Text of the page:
The performance of our proposed ABC strategy was compared with the adaptive controller in [ 2 ]. Figure 9 , Figure 10 and Figure 11 show the dynamic response using the adaptive controller in [ 2 ] with the same nominal gyroscope parameters under the same model uncertainties and disturbances. Tracking errors using the adaptive controller in [ 2 ].
Adaptation of parameter estimates using the adaptive controller in [ 2 ]. Control efforts for a microgyroscope using the adaptive controller in [ 2 ]. The tracking errors with the adaptive controller displayed quite a large overshot at the beginning, as did the control efforts. The settling time of tracking errors was also worse than our proposed adaptive backstepping controller. The advantage of our proposed controller over the adaptive controller in the performance of parameter estimation is clear. Put simply, the proposed adaptive backstepping controller could improve the dynamic and static performance of the microgyroscope.
An adaptive control with backstepping technique for a z -axis microgyroscope was investigated and analyzed. The dynamics model of the microgyroscope was developed and transformed to aid in the backstepping control design. A backstepping approach and adaptive strategy were utilized to deal with the model uncertainties, disturbances, and unknown parameters of the microgyroscope.
A controller was designed to recursively and progressively step back out of the subsystem, guaranteeing stability at each step until reaching the final external control step. Consistent parameter estimates, asymptotic stability, and tracking performance under the lumped disturbances were proved based on a Lyapunov analysis. Numerical simulation examples demonstrated the validity of the proposed ABC scheme, showing the improved performance and consistent parameter estimation.
In our study, we only emphasized the proposed adaptive backstepping control algorithm on the microgyroscope model. In the next step, the proposed adaptive backstepping controller should be implemented in a practical experimental system to verify its effectiveness.
The authors thank the anonymous reviewers for their useful comments that improved the quality of the paper. Conceptualization, J. National Center for Biotechnology Information , U. Journal List Micromachines Basel v. Micromachines Basel. Their combined citations are counted only for the first article. Merged citations. This "Cited by" count includes citations to the following articles in Scholar.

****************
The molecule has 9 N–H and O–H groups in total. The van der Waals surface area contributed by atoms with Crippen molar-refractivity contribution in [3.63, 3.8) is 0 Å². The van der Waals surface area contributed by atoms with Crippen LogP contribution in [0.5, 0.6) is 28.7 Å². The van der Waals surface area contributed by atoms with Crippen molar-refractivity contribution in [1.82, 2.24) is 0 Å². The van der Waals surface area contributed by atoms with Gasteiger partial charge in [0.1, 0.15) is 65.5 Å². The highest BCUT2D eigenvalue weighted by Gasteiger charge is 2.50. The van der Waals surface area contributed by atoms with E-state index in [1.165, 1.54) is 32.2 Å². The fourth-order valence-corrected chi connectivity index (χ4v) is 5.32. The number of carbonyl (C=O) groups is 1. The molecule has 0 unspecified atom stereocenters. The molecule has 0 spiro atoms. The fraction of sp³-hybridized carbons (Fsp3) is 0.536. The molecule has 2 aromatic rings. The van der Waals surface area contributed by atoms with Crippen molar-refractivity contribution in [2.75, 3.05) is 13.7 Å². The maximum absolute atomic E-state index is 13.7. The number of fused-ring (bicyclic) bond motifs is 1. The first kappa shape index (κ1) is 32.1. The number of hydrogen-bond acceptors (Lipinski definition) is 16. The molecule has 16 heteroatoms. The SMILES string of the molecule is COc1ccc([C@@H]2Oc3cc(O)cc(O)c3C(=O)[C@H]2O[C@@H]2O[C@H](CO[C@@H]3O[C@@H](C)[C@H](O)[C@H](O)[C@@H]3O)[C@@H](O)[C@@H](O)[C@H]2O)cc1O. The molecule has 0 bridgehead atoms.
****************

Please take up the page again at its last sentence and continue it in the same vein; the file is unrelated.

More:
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Adaptive Control Design and Analysis
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New articles related to this author's research. It uses fuzzy control for managing latitude movement of flying object. Besides, in order to decide about amounts of PID gains, it uses a simple phase control theory.
In , fuzzy sliding mode has been used for missile autopilot. The phenomenon of chattering is studied as a main problem of these systems to overcome which the border of layer technique is used. In , analysis of air to air missile of autopilot has been shown by backstopping and a transferring method has been proposed to improve system operation.
In , designing autopilot has been done for two spin projectile based on PI and linear feedback. In this study, Pitch and Yaw acceleration effectiveness are examined by a nonlinear simulation. In , nonlinear MRAC has been presented that is of use for a model of missile in managing Pitch channel which is directed by aerodynamic forces.
Missile nonlinear movement is modelled by uncertainties.
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Both certain and uncertain parameters are estimated, and based on this estimation controller parameters are updated in each step. In , the control technique of adaptive predictor has been provided for the inflection of transportation vehicle. The current offer has been operated for channel model of missile pitch.
Dynamic system has been formulated based on aerodynamic stability derivations and construction of body vibration in the certainty form of state space. In , dynamic simulation of a missile surface to air has been done by one axis gimbal seeker, and autopilot model has been considered a first order dynamic.
At last, simulated system operation has been studied during flying path. In , predictor control has been used for managing one axis gimbal seeker, and to evaluate its operation, both dynamical model of missile of surface to air with 6DOF and autopilot with first order dynamic are simulated.